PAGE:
The new online health platform is structured to promote wellness by connecting people virtually to a network of Spanish-speaking coaches in Mexico who are physicians, understand Latino culture and serve as the first line of contact, Huff said.
People who need medical treatment for any condition are then connected to Spanish-speaking physicians in California who offer online care, prescriptions as warranted and referrals to hospitals or urgent care centers.
The doctors and coaches answer questions about COVID-19 symptoms and provide guidance on when people need hospital care, how long they should quarantine and where they can go for vaccinations and tests.
Maybe most of all, MiSalud staff try to offset the torrent of misinformation about COVID-19 and unfounded fears of vaccinations.
“There are a lot of people who don’t have a relationship with a doctor,” Huff said. “They have Google. When you start searching you find all sorts of stuff out there.”
In Ventura County, vaccination and COVID-19 outreach events have targeted farmworkers and Latino communities throughout the pandemic. Advocates have gone door-to-door in neighborhoods with higher transmission rates. Private and government health systems cater to Latino communities, offering telehealth and in-person care. 
Health care inequities in Ventura County are different than those in other regions of the country, said Rigoberto Vargas, the county’s public health director.
Though the pace of COVID-19 infections and hospitalizations among Latinos locally is high, the death rate doesn’t match national trends. Latinos represent 45% of the county’s population but makeup 35% of the 1,284 COVID-19 deaths. White non-Hispanics represent 43% of the deaths.
Vargas said it’s unclear why Latinos have a comparatively lower mortality rate, though it could be an indication that access to health care and quality of care is better here.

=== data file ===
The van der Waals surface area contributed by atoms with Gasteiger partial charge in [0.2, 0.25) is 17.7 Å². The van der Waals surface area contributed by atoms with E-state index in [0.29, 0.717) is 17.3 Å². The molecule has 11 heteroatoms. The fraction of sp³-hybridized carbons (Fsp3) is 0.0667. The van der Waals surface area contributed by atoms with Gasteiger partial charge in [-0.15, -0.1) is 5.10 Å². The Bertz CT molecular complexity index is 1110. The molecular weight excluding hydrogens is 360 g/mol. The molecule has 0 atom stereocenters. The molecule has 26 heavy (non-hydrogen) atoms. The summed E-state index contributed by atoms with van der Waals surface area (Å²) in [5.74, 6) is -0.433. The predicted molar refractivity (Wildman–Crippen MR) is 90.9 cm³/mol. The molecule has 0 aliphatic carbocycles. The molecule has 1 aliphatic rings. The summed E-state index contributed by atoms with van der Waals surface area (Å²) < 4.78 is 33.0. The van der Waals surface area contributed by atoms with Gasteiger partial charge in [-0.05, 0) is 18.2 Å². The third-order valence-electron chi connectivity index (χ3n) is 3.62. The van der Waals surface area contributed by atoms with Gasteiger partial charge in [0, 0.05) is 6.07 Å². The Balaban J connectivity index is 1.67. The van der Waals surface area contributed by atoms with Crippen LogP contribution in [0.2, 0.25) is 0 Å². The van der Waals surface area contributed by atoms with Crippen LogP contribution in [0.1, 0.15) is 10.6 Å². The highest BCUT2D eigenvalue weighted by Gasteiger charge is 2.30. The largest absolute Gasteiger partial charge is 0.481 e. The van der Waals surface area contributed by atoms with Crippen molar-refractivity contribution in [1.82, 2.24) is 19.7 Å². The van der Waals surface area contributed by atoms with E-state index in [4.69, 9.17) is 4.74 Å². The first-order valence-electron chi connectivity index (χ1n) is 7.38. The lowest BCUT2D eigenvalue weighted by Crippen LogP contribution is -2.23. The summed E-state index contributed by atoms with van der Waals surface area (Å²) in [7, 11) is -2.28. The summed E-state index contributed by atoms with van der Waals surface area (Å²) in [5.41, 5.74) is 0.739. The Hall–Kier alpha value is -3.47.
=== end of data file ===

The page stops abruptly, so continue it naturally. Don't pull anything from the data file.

But the cultural barriers are real and so is the need for more health care, said Carolina Gallardo-Magana, a Latino community advocate who lives in 93033, the Oxnard zip code with the most COVID-19 cases in Ventura County.
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“If it doesn’t hit our family, we don’t believe it’s bad,” she said. “When it hits our family directly, we believe it’s true. It’s happening.”
Gallardo applauds efforts to connect people with doctors and provide more information about COVID-19 but worries about relying on computers and smartphones.
“A lot of people don’t have access to the technology,” she said.
Huff said technology and COVID-19 are pushing medicine toward apps and telehealth. He worries that too few of the platforms focus on the people who may need help the most.
“The Hispanic population is always an afterthought,” he said. “We are intentionally creating a system that is culturally relevant.”
Lepe said he’s involved in the push for change because of his upbringing. He remembers shivering in the cold when his parents schlepped him to the citrus groves at 5:30 a.m. He remembers hearing them worry about whether they could afford a doctor.
“This is very personal,” he said.
His parents left the fields to raise the family in Oxnard, where they still live. His mother went back to school and then re-entered the workforce. His father was an electrician for decades. They have insurance and money. They still go to Mexico for health care because they think it costs less and it’s what they’ve always done.
Lepe said his goal is to give people more health care options and push them toward preventative care. He said the COVID-19 crisis shows the urgent need to connect more people with doctors now.
“People are dying because of access,” he said.
For more information about MiSalud, see misalud.ai.
Tom Kisken covers health care and other news for the Ventura County Star. Reach him at tom.kisken@vcstar.com or 805-437-0255.